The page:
The October 6 decision in RSK v. DLK is non-precedential but still important because of the subject. The parties are parents of four children and have been divorced for a decade. One of those children KK was born as female but identifies as male. The appellate decision respectfully refers to the child with pronouns consistent with his aspired identity.
KK has been treated for gender dysphoria and has sought to employ a drug, Supprelin, to block development of female characteristics. Beginning in April 2022 the child has also received puberty blocking injections. These treatments come in the middle of what the appellate court describes as “dozens” of custody filings by KK’s parents. In 2020 the Court ordered an independent evaluation by a psychologist. Mother did not comply with that order. We’ll circle back on that.
A hearing was held in Bucks County in May, 2022 specifically related to the gender therapy. Testimony was adduced from the treating endocrinologist, the primary care physician and the child’s therapist. In addition, the child was interviewed with counsel present and a transcript made. At the conclusion of the proceeding, the court affirmed the puberty blocking treatment via injection but denied a request for surgical implantation of Supprelin. Father would continue to have primary custody of KK and his sibling. Legal custody would be joint.
A month later the parties were again back in court. It appears mother was seeking to have a second opinion related to the gender therapy. The experts again testified and counsel for the pharmacy participated. This hearing was not transcribed but the court ordered that mother review her request with the primary care physician and endocrinologist before proceeding with any alternate opinions.
In October, we are informed the Court ordered the treatment to continue. In response, Mother effectively blocked that treatment by informing the pharmacy that she had shared legal custody and was opposed. The pharmacy deferred further treatment based on that communication. This begot a November 2022 contempt proceeding by Father to secure the injection and to have the order modified so that Mother’s legal custodial rights could not obstruct the treatment approved by the court.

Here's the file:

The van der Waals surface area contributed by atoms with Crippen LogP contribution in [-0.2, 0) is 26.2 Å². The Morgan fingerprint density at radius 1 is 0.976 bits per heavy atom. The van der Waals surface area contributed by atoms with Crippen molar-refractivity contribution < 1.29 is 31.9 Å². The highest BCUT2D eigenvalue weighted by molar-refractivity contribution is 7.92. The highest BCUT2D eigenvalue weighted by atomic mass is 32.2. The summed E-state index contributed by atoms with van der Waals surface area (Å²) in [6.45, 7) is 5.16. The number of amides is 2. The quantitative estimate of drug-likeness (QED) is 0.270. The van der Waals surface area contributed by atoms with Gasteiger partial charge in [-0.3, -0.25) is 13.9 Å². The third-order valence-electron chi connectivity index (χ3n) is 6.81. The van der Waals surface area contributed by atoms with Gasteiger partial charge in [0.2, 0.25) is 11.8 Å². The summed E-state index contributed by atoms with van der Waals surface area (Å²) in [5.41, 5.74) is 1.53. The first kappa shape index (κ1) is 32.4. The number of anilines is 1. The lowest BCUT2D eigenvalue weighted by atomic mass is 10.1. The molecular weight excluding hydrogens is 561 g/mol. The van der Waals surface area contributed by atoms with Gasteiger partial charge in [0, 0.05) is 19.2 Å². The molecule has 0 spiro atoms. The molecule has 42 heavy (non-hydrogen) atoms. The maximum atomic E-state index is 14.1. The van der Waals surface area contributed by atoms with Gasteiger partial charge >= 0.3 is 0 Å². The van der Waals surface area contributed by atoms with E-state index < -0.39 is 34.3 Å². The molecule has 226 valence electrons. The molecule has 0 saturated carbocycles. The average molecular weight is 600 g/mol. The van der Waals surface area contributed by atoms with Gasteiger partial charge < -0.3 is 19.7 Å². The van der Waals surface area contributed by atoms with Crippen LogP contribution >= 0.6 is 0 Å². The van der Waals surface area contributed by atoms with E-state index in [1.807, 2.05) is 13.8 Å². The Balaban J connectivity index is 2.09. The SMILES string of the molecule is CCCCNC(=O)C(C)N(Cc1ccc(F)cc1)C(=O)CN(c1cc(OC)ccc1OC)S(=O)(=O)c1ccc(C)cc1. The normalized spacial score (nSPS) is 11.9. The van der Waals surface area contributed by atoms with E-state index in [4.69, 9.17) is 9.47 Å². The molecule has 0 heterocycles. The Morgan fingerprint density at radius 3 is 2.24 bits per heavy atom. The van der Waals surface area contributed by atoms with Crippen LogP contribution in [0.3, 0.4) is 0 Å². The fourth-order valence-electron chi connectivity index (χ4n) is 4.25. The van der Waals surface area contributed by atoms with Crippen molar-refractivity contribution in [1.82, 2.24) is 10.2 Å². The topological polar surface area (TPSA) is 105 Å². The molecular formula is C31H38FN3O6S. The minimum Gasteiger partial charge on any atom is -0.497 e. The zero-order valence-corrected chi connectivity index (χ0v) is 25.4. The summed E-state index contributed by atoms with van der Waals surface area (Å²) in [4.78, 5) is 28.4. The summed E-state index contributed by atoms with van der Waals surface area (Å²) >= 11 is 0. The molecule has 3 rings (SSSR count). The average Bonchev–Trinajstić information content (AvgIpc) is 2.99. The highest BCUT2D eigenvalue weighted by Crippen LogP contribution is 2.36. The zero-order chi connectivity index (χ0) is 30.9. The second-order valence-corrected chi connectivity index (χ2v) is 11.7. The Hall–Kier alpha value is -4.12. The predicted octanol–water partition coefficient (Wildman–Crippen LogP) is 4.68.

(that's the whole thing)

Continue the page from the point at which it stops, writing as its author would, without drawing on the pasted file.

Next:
The mother’s response was a full barrel attack. The pediatric endocrinologist was lying. Father was having an affair with his attorney. The parties’ divorce was never properly entered. She sought full legal and physical custody of both minor children and wanted an evaluation by another group. Recall that she never cooperated in the evaluation ordered in 2020.
Mother next fired off what the court terms “an ex parte” emergency petition for contempt and modification of custody. This pleading suggests that father’s fiancé was pretending to act as mother and trying to have mother’s employment terminated. This resulted in a hearing in January 2023. Needless to say, this must have been quite an event. Importantly, it appears that Mother initially consented to KK’s gender treatment in 2020 but then had second thoughts. She professed that when she sought a second opinion Father had blocked it. But she had never complied with the order that she first consult with the child’s treating physicians.
On February 6, 2023, Mother filed this appeal. On the same day the trial court issued orders to grant Father legal custody for KK’s gender related medical needs and to resume the hormone therapy it had previously approved.
Curiously, Mother testified that she was not opposed to the injections which KK sought. On appeal, her contention appears to have been specifically related to the efficacy/contraindications of the two drugs which compose the therapy. She also contended that the court lacked authority to insist upon compliance with the psychological evaluation she had been ordered to undergo in 2020.
Suffice to say the orders were affirmed. But this issue is red hot in the appellate world as 23 states have adopted laws that restrict or ban transgender care. These cases present some unique constitutional issues. We have a large body of cases which hold that parents are the custodians of their children and state interference is limited to situations where parents act in ways that endanger their kids. A body of law recently enacted now limits and sometimes criminalizes this form of medical treatment finding it to be inherently dangerous although the medical community has little support for that finding. Then we have the U.S. Supreme Court which seems to be developing some coolness to rights of privacy as they have evolved in the last century. Unfortunately, we don’t know the age of KK but he may have some rights of his own when it comes to mental treatment. It is not clear that those rights extend to securing prescriptions for hormone treatment.
Like many appellate cases we are reading these days, there seem to be more and more appeals involving parties who are constantly demanding judicial attention to their custodial disputes. What is alarming about this case is the fact that three years after the court ordered a full psychological study of both parents, Mother was permitted to keep bringing new issues to the court for review while blatantly ignoring the order for evaluation.
R.S.K. v. D.L.K., 375 E.D.A. 2023 (October 6, 2023)